A man has to take his shade where he can find it.
A man from Bethsaida, Philip, by name, found a fig tree with just the shade he needed. Though unconcerned about what people might think of a man sitting under a fig tree, Philip could not shake the feeling someone was watching him.
Disciples have to be called.
John the Baptist set the pattern. We are not told how they were selected, but we know that John had followers allied with him—disciples, they were called. The dictionary makes the meaning of the word clear and flexible:
“…a person who is a pupil or an adherent of the doctrines of another; follower:” (Dictionary.com)
John seems such a lone figure, it is likely these disciples volunteered to follow him. Jesus, on the other hand, singled out men and called them to follow Him and become His disciples. Jesus was building a team and wanted faithful leaders to learn from Him and spread His message. John, the Gospel writer, describes the beginning of a process that is still at work today: Jesus is still calling people by name to follow Him.
Andrew and His Brother, Simon
Two fishermen brothers from Bethsaida had elected to follow John the Baptist. Hearing Jesus speak, they started following Him, not realizing that there was more than their personal choice involved. Jesus stopped and asked them what they wanted. They called Jesus, Rabbi—meaning teacher—and asked about accommodations. Jesus answer was classic:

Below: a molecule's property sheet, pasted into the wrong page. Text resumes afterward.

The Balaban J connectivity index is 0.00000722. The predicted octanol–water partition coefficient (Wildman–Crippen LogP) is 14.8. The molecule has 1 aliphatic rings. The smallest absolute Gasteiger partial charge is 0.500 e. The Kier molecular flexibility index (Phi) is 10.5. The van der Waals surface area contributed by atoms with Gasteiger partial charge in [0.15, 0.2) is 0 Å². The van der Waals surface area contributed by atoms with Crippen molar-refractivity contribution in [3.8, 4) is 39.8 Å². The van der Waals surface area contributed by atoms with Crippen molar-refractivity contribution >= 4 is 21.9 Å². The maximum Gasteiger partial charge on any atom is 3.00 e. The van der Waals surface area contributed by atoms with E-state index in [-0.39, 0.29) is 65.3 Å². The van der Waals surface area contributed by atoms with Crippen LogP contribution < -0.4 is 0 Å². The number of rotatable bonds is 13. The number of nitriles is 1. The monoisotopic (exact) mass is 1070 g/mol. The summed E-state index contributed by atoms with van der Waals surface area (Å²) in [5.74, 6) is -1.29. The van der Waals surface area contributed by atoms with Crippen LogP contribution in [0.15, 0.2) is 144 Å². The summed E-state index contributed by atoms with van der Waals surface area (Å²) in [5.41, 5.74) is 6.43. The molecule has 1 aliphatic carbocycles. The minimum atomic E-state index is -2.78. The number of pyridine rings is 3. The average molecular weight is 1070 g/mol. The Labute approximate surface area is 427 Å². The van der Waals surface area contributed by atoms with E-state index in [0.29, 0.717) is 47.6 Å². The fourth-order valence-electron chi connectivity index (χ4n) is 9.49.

“Come and see.”
They obeyed but somehow one of the brothers had business elsewhere. When the remaining brother, Andrew, heard Jesus, he retrieved his brother, Simon, saying,
“We have found the Messiah”
He delivered his brother to Jesus and Jesus looked him over carefully. He liked what He saw, inside and out and gave this report.
“You are Simon the son of Jonah. You shall be called Cephas”
Philip and Nathanael
The next day two more Galileans came to Jesus. It happened this way. Philip was called first and went immediately to find Nathanael saying,
“We have found Him of whom Moses in the law, and also the prophets, wrote — Jesus of Nazareth, the son of Joseph.”
Nathanael, comfortable in the shade of the aforementioned fig tree, expressed doubt that anything good, let alone Messiah, could come from Nazareth. Philip repeated the invitation of Jesus to “come and see.”
When he arrived, before Nathanael could speak, Jesus greeted him. Nathanael wanted to know how Jesus knew him. The answer was also classic:
“Before Philip called you, when you were under the fig tree, I saw you.”
It was enough to convince the man to confess that Jesus was Messiah.
“Rabbi, You are the Son of God! You are the King of Israel!”
Jesus smiled. It was a smile His disciples would soon treasure as much as all the things they saw Jesus say and do.
“Because I said to you, ‘I saw you under the fig tree,’ do you believe?
You will see greater things than these.”
What things? Heaven meeting earth in the words and deeds of Jesus. Such was the shade cast by the Tree of Life.
John 1: 37-50